5. Ziff,

    Interesting point. I do think that the breaking down of the insider/outsider communication wall has far reaching effects. I agree with others here that think both prongs of the church’s assertion will be interpreted by both external and internal audiences. The emphasis on the minority status of women seeking ordination will act to signal to Mormons what it is “ok” to think and believe about the subject, especially coupled with the strong form this is doctrine statements. This is directly helping foment the backlash among church members against OW and on ordination in general. Of course, we can only speculate whether that was part of the intent of those who authored the letter.

    In any case, if that line was meant to placate external audience I think that shows a shocking lack of sophistication on the part of the authors. It plays right into the idea of Mormon women being “brainwashed” (a term I HATE when applied to all most any religious group) or I think more aptly described as socialized to accept accept their “place”. I think many if not most external audiences take the sign that there is such cohesion among Mormon women in how they view their place as further proof of what they suspect is wrong with the church! It just makes the protester’s look more brave and more sympathetic. I think Kristine said it best. Its compounding the PR disaster because “no one is going to root for Goliath”.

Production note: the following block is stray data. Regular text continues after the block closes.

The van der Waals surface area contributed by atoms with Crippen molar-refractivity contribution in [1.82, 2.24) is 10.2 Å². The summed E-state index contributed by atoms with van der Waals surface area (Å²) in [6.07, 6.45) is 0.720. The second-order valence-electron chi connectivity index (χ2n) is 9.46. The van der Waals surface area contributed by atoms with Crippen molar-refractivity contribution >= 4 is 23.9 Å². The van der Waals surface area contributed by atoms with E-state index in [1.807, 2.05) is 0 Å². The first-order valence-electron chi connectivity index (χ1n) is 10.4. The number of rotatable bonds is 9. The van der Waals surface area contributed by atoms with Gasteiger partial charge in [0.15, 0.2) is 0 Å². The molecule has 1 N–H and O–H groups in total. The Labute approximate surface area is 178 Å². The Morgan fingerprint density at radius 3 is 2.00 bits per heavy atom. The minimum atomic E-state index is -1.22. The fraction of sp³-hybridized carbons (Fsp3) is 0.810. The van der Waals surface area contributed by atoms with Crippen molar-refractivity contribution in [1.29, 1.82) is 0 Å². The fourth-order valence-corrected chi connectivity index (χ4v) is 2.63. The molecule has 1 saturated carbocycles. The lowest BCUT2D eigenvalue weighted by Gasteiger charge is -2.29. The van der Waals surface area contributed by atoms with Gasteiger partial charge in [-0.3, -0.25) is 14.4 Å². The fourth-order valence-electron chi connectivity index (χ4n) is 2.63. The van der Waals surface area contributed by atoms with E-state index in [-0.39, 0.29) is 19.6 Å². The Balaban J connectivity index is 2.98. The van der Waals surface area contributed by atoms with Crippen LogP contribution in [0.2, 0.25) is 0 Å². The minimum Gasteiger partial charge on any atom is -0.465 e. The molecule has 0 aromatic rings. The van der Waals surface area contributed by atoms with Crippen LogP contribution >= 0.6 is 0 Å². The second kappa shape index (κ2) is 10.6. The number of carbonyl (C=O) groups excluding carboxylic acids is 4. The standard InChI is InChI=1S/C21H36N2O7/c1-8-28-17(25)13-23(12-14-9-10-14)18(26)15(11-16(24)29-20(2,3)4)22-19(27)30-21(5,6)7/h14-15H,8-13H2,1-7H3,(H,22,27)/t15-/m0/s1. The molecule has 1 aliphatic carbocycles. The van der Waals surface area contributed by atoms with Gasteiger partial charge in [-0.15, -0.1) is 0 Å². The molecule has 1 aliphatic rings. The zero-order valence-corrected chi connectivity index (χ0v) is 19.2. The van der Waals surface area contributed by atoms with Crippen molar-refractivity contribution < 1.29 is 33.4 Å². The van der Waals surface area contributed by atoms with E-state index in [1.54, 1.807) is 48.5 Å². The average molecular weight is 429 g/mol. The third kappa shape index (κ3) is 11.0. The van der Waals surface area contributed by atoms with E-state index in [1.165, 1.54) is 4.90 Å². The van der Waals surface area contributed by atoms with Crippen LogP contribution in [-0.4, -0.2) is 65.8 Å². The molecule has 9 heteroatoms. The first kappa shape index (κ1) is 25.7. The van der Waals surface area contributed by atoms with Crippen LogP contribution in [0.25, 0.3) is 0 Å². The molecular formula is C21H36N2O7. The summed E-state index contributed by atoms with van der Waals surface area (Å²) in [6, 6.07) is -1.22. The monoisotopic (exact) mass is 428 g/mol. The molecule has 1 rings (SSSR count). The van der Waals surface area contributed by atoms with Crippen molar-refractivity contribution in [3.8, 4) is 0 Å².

Also, the way they handled this really upped the contentiousness of the whole affair. So if their goal was to decrease contention (no idea if it was), then it was a bust from that perspective.

    I am in serious doubt of the competency of the people advising the church from a PR perspective. Maybe the PR people’s advice is being ignored or “correlated” to oblivion through the decision making process. I am sure that is not an uncommon tail for PR people in many organizations. But as an armchair media strategist so much of this is head scratching.

  6. I agree with #2.

    It is hugely sad to me that the Church PR department is doing what it can to paint OW and other mormon feminists as a minority and therefore as apostate and against doctrine. Indeed, as is evidenced on the interweb, the self righteous are emboldened in telling those who have such views to fall in line or leave the church.

  7. This last bit really made me pause, “An unfortunate implication of this conclusion that the “tiny minority” argument is made only to outsiders is that Church PR people (or leaders) aren’t saying that if OW gets bigger, the Church will listen to them. They’re just saying that if OW gets bigger, the Church will worry more about looking bad to outsiders in relation to how it treats them.”

    Yikes. I’m really holding my breath to see how things play out on April 5.

  8. Ziff, this makes a lot of sense to me. And I can see how trying to have it both ways is going to be increasingly difficult. Sort of like how politicians in the past could give different messages to different audiences but now whatever they say in one context inevitably leaks out (thinking of Romney’s 1% comments).

  9. When looked at in a certain light, the basic question of OW is answered in the second highlighted sentence. This goes contrary to the revealed will of the Lord. The public pronouncements about the minority viewpoint are just for PR reasons.